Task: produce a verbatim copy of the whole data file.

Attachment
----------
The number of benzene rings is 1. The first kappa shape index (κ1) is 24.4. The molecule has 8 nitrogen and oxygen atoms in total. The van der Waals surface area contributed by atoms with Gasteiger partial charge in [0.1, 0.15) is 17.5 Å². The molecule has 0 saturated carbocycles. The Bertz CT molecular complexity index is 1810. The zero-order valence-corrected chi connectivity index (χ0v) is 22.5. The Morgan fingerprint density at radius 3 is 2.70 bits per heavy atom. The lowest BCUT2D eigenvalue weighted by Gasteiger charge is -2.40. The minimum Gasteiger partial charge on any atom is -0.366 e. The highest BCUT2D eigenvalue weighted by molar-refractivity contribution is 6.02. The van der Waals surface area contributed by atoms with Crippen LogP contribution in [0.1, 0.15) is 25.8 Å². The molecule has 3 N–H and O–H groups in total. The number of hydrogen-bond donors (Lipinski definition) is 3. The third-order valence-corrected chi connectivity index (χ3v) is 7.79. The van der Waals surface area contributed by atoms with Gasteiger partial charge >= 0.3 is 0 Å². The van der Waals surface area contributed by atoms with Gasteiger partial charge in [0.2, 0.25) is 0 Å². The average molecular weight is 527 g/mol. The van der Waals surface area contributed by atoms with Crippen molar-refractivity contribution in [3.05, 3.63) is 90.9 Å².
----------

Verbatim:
The number of benzene rings is 1. The first kappa shape index (κ1) is 24.4. The molecule has 8 nitrogen and oxygen atoms in total. The van der Waals surface area contributed by atoms with Gasteiger partial charge in [0.1, 0.15) is 17.5 Å². The molecule has 0 saturated carbocycles. The Bertz CT molecular complexity index is 1810. The zero-order valence-corrected chi connectivity index (χ0v) is 22.5. The Morgan fingerprint density at radius 3 is 2.70 bits per heavy atom. The lowest BCUT2D eigenvalue weighted by Gasteiger charge is -2.40. The minimum Gasteiger partial charge on any atom is -0.366 e. The highest BCUT2D eigenvalue weighted by molar-refractivity contribution is 6.02. The van der Waals surface area contributed by atoms with Crippen LogP contribution in [0.1, 0.15) is 25.8 Å². The molecule has 3 N–H and O–H groups in total. The number of hydrogen-bond donors (Lipinski definition) is 3. The third-order valence-corrected chi connectivity index (χ3v) is 7.79. The van der Waals surface area contributed by atoms with Gasteiger partial charge >= 0.3 is 0 Å². The van der Waals surface area contributed by atoms with Gasteiger partial charge in [0.2, 0.25) is 0 Å². The average molecular weight is 527 g/mol. The van der Waals surface area contributed by atoms with Crippen molar-refractivity contribution in [3.05, 3.63) is 90.9 Å².